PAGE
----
Reason's Jesse Walker has observed that federal agencies—and bureaucratic charities like the Red Cross—lack the decentralized flexibility and effectiveness displayed in efforts like these. The most reliable actors in times of crisis tend to be those with local knowledge, proximity to the disaster's victims, and an ability to maneuver quickly.

Bonus links: The Federal Emergency Management Agency (FEMA) has a long track record of poor storm preparedness and response. Last year the agency managed to leave nearly a million unopened water bottles on a Puerto Rican airstrip; they were discovered a year after Hurricane Maria hit the island. If you want help, you'd do better looking to the Waffle House.

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  1. You left off the part of the story where they were cited for doing something without a permit.

  2. You can save but you cannot eat them.

    1. 25 million Venezuelans would disagree.

  3. Did they have permission? Were they obeying orders? No? Arrest the motherfuckers!

    1. Dogs and cats got saved; squirrels, chipmunks, bunnies, skunks, opossum, raccoons, deer, etc. can all go drown in a lake.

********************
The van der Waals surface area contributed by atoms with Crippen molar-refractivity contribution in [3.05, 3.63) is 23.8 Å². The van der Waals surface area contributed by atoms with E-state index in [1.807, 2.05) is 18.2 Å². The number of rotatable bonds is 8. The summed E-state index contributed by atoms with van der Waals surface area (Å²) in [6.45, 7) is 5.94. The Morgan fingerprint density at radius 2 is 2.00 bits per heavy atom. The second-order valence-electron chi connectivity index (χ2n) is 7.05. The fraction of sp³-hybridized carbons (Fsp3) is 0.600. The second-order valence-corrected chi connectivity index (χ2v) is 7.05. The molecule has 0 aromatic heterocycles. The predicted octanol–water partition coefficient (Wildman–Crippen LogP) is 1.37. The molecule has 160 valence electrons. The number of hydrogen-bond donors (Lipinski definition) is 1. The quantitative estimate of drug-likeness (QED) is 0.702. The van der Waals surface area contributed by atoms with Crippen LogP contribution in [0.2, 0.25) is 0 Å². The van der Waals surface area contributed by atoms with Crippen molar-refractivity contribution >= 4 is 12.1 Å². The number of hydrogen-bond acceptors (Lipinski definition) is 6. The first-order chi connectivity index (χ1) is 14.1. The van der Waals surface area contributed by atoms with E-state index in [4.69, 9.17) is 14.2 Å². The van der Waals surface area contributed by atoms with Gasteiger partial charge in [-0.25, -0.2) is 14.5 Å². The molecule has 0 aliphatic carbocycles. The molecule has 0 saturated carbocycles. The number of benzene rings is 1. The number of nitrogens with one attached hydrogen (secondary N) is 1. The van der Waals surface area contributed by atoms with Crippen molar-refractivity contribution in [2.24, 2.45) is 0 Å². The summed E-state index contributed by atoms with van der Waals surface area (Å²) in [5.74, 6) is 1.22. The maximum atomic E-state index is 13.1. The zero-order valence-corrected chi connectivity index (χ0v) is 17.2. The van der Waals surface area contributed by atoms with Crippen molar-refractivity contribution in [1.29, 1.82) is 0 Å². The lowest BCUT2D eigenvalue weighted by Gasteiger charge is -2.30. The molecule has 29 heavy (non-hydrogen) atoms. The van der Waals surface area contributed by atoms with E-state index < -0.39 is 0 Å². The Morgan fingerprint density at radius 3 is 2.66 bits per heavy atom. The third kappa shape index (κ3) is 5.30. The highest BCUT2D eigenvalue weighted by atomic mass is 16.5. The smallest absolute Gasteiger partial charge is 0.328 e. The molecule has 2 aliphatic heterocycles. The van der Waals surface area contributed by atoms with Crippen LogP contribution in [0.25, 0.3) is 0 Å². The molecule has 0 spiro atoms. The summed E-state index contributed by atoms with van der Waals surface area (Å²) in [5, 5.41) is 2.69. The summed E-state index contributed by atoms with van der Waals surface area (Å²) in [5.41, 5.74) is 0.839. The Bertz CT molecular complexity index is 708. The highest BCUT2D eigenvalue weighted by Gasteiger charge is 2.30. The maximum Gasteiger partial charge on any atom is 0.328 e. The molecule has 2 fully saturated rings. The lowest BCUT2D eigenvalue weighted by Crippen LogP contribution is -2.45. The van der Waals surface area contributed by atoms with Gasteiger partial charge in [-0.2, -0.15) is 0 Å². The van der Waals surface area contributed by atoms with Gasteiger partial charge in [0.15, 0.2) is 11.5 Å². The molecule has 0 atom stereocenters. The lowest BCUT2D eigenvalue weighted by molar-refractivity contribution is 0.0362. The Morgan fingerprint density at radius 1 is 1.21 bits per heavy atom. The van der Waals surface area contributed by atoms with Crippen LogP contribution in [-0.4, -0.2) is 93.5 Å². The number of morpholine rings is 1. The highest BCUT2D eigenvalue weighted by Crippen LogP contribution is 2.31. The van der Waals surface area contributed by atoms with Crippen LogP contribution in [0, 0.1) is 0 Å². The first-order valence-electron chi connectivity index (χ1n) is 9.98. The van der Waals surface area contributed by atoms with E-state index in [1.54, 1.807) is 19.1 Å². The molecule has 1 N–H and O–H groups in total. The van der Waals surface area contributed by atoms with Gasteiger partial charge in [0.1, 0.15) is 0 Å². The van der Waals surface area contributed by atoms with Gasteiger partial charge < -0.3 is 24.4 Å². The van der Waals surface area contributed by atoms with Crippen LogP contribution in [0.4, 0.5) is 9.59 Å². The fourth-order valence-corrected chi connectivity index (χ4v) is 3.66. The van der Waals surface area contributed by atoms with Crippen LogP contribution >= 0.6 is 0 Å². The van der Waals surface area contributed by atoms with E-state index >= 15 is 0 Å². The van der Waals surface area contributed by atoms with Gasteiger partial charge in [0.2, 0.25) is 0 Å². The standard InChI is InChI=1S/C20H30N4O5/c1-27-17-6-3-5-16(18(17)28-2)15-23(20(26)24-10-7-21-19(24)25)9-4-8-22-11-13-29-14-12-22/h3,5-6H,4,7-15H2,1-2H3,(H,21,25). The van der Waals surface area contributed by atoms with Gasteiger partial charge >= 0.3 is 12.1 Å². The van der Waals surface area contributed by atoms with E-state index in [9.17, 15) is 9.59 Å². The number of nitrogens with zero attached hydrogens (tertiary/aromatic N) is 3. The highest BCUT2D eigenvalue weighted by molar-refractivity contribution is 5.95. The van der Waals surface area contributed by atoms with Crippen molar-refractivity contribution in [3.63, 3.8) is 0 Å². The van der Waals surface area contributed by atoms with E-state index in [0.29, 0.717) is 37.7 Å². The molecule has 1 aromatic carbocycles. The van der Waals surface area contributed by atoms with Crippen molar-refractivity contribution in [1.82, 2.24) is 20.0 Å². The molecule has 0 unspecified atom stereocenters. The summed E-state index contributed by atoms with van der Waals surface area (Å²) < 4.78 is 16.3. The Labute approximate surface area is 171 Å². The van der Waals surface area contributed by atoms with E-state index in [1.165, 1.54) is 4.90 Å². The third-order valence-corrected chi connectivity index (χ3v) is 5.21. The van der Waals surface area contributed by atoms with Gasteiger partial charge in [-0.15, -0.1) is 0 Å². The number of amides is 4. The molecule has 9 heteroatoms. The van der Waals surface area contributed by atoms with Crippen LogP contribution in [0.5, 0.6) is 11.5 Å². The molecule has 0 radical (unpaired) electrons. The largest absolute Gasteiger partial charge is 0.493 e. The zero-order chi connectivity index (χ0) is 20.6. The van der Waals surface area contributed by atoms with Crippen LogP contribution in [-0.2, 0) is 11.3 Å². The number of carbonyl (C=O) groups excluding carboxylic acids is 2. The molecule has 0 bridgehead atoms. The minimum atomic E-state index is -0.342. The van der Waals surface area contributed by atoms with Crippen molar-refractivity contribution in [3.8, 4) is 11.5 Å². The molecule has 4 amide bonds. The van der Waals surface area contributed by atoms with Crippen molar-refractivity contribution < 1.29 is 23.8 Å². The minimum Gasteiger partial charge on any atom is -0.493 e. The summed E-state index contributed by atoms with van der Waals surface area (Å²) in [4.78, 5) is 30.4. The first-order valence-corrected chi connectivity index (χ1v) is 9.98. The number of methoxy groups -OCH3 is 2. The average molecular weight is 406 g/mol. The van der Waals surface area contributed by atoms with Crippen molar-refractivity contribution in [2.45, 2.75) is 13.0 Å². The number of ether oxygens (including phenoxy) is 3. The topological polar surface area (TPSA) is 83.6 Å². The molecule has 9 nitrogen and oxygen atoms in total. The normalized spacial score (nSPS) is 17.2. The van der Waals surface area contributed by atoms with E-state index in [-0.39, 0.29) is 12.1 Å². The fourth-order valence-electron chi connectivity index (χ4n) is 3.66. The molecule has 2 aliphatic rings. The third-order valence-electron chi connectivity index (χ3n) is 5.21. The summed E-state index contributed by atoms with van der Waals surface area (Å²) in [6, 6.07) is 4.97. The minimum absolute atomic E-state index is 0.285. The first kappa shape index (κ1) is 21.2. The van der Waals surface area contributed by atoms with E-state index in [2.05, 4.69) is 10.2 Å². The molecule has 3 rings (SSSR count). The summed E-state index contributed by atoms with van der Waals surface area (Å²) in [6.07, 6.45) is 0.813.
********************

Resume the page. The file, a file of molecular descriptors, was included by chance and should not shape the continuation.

You see a story about courageous animal rescuers, I see the man perpetuating animal inequality.

      1. How would you feel if they dispatched the local police for target practice?

        1. How is a chipmunk supposed to pull the trigger, let alone hold a gun? C'mon man, be serious.

      2. I was being facetious, but if people attempted to save wild animals they would indeed be facing federal charges. Better not post pics of that squirrel or deer that you nursed back to health on Facederp. If you do there's a good chance you will get a visit from a warden who will kill the animal and place you under arrest.